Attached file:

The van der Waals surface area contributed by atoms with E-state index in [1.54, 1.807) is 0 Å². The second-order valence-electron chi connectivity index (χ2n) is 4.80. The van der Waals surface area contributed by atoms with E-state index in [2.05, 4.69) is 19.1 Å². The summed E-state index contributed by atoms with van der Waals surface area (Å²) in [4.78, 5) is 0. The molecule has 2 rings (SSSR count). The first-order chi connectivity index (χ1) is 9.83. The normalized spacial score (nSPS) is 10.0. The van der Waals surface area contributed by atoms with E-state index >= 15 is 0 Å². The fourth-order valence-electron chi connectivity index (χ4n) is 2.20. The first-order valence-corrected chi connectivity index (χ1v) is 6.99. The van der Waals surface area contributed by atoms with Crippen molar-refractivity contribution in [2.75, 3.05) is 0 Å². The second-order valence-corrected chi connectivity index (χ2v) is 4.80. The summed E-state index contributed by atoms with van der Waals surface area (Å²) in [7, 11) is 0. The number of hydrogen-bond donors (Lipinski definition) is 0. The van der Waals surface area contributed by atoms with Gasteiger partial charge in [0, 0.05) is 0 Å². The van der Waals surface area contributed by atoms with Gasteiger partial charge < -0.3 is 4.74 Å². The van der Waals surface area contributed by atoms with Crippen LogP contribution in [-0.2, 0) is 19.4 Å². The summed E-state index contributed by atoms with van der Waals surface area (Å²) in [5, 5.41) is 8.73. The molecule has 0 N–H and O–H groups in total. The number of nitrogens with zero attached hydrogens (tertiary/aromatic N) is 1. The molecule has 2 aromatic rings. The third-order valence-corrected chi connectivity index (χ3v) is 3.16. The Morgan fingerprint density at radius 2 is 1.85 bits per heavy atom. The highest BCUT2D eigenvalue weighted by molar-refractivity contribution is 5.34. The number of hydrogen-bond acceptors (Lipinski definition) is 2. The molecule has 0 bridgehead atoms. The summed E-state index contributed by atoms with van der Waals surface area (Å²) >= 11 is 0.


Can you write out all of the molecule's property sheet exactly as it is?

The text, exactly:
The van der Waals surface area contributed by atoms with E-state index in [1.54, 1.807) is 0 Å². The second-order valence-electron chi connectivity index (χ2n) is 4.80. The van der Waals surface area contributed by atoms with E-state index in [2.05, 4.69) is 19.1 Å². The summed E-state index contributed by atoms with van der Waals surface area (Å²) in [4.78, 5) is 0. The molecule has 2 rings (SSSR count). The first-order chi connectivity index (χ1) is 9.83. The normalized spacial score (nSPS) is 10.0. The van der Waals surface area contributed by atoms with E-state index >= 15 is 0 Å². The fourth-order valence-electron chi connectivity index (χ4n) is 2.20. The first-order valence-corrected chi connectivity index (χ1v) is 6.99. The van der Waals surface area contributed by atoms with Crippen molar-refractivity contribution in [2.75, 3.05) is 0 Å². The second-order valence-corrected chi connectivity index (χ2v) is 4.80. The summed E-state index contributed by atoms with van der Waals surface area (Å²) in [7, 11) is 0. The number of hydrogen-bond donors (Lipinski definition) is 0. The van der Waals surface area contributed by atoms with Gasteiger partial charge in [0, 0.05) is 0 Å². The van der Waals surface area contributed by atoms with Gasteiger partial charge < -0.3 is 4.74 Å². The van der Waals surface area contributed by atoms with Crippen LogP contribution in [-0.2, 0) is 19.4 Å². The summed E-state index contributed by atoms with van der Waals surface area (Å²) in [5, 5.41) is 8.73. The molecule has 0 N–H and O–H groups in total. The number of nitrogens with zero attached hydrogens (tertiary/aromatic N) is 1. The molecule has 2 aromatic rings. The third-order valence-corrected chi connectivity index (χ3v) is 3.16. The Morgan fingerprint density at radius 2 is 1.85 bits per heavy atom. The highest BCUT2D eigenvalue weighted by molar-refractivity contribution is 5.34. The number of hydrogen-bond acceptors (Lipinski definition) is 2. The molecule has 0 bridgehead atoms. The summed E-state index contributed by atoms with van der Waals surface area (Å²) >= 11 is 0.